Another Sunday, Another Naive Weekly — Observations From The Internet Wilderness.
Welcome to Wilderness Land. Here you find five hundred odd, personal, and poetic places to visit on the Internet. It is not a directory but an ever evolving field of wildflowers.
All the sites are hidden, so you need to explore the map with your mouse cursor to discover new places to get lost. The Internet is all around us, you live right in it. It’s magic.
ABOUT WILDERNESS LAND
We spend all of our internet attention in recommended feeds and closed apps; it is time to do the opposite, jumping through links, filling our bookmarks, falling down rabbit holes. The first action is to draw a map. A map to gather our discoveries, to navigate our world, and to remind us of unexplored territories. A map to get lost.
Wilderness Land is my map. It is a celebration of web surfing: an evolving archive of discoveries from my adventures through the web. It is links instead of likes. It is a portal between the known and the unknown, a reminder to escape the scrolling feed, and an attempt to produce other worlds than the myth of the death web.
I have hidden five hundred links across the map. To find the links move your mouse cursor over the map. You have discovered a link when your cursor changes from the arrow to the pointing finger. Since mobile phones do not have a cursor, Wilderness Land is primarily a desktop experience. Should you encounter a website of particular liking, try to hunt the nearby area for other links. Like when you are mushroom foraging.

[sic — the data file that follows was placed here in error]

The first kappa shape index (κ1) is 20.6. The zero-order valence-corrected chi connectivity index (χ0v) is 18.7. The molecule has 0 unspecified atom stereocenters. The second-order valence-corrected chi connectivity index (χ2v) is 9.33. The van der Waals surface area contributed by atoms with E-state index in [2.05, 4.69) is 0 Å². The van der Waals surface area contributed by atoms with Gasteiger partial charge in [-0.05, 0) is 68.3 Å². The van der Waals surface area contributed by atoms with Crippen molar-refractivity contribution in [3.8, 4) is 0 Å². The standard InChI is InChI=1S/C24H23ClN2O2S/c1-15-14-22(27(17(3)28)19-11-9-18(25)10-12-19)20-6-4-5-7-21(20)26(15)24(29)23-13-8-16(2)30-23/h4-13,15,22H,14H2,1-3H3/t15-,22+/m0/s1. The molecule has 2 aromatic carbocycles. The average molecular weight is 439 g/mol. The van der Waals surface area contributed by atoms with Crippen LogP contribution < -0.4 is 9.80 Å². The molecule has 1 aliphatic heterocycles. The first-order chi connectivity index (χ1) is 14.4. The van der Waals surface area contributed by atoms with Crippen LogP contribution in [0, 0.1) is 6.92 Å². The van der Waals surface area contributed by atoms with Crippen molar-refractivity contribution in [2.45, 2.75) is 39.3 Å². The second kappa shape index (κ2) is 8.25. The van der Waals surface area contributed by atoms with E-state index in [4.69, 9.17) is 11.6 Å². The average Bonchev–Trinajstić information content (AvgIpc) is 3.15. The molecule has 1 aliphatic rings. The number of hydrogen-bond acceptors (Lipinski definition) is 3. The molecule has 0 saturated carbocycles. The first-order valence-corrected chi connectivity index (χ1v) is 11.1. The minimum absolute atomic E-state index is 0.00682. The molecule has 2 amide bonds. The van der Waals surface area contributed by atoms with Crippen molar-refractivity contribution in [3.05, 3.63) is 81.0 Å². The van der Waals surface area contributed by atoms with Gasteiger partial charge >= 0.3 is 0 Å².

Behind the map is a Google Sheet. So I did not have to use any code to make the map. However, I owe tribute to BodieH’s D&D map creator template. As for the names of the places, I was considering using Sad Topographies as recommended by multiple readers. However, I decided to use a simple online name generator. Finally, the images are from DeviantArt and Open Game Art. Questions and comments are welcome. To be continued.
Are.na is my favourite discovery website and archiving tool. See for an example how I use Are.na to store references for my personal projects like Wilderness Land, Penpal Café, and Codename URLPC (coming 2022). That said, don’t read this interview with the founders of Are.na expecting an answer to the clickbait-ish title. Instead, read it to gain a glimpse of an alternative tech-founder vision than the one promoted by venture capital-backed startups.
“How do you take a walk with someone on the internet?” is the leading question in this art project, where five different people unfold their surroundings using the folder structure. It is cute. And a very different twist from Jay Springett’s “Come Internet With Me,” which I always imagined as Internet walks. Maybe I should start doing my own Internet walks?
Ps. I’m happy to receive more!
Hi, I’m Kristoffer and you have just read Naive Weekly — Observations from the Internet Wilderness.
Last week this letter was sent to 757 people. Thirtyone are crazy enough to chip in every month/year to support me making time to write. Logo by Studio Hollywood. Print by Luka. Photograph by Ana Santl.